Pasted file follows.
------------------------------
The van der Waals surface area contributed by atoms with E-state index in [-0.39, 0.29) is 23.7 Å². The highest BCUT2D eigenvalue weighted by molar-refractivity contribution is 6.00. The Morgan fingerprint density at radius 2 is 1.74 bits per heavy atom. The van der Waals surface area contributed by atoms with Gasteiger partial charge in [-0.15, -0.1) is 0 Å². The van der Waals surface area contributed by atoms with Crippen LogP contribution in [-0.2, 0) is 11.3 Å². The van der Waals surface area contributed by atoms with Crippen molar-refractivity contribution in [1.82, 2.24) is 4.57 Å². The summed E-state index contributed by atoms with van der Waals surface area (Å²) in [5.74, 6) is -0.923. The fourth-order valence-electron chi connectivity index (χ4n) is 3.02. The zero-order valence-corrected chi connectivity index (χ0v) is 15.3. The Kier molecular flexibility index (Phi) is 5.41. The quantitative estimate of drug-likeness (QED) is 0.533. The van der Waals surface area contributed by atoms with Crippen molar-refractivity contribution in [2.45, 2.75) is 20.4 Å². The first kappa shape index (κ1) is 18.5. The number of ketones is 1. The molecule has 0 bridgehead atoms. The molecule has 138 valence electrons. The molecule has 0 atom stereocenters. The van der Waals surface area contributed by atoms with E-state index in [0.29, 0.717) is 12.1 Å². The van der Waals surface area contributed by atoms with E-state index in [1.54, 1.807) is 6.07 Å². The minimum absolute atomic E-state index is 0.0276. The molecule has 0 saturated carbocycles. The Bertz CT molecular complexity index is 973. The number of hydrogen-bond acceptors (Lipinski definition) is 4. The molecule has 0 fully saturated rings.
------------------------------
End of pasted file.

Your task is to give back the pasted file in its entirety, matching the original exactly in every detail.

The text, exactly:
The van der Waals surface area contributed by atoms with E-state index in [-0.39, 0.29) is 23.7 Å². The highest BCUT2D eigenvalue weighted by molar-refractivity contribution is 6.00. The Morgan fingerprint density at radius 2 is 1.74 bits per heavy atom. The van der Waals surface area contributed by atoms with Gasteiger partial charge in [-0.15, -0.1) is 0 Å². The van der Waals surface area contributed by atoms with Crippen LogP contribution in [-0.2, 0) is 11.3 Å². The van der Waals surface area contributed by atoms with Crippen molar-refractivity contribution in [1.82, 2.24) is 4.57 Å². The summed E-state index contributed by atoms with van der Waals surface area (Å²) in [5.74, 6) is -0.923. The fourth-order valence-electron chi connectivity index (χ4n) is 3.02. The zero-order valence-corrected chi connectivity index (χ0v) is 15.3. The Kier molecular flexibility index (Phi) is 5.41. The quantitative estimate of drug-likeness (QED) is 0.533. The van der Waals surface area contributed by atoms with Crippen molar-refractivity contribution in [2.45, 2.75) is 20.4 Å². The first kappa shape index (κ1) is 18.5. The number of ketones is 1. The molecule has 0 bridgehead atoms. The molecule has 138 valence electrons. The molecule has 0 atom stereocenters. The van der Waals surface area contributed by atoms with E-state index in [0.29, 0.717) is 12.1 Å². The van der Waals surface area contributed by atoms with E-state index in [1.54, 1.807) is 6.07 Å². The minimum absolute atomic E-state index is 0.0276. The molecule has 0 saturated carbocycles. The Bertz CT molecular complexity index is 973. The number of hydrogen-bond acceptors (Lipinski definition) is 4. The molecule has 0 fully saturated rings.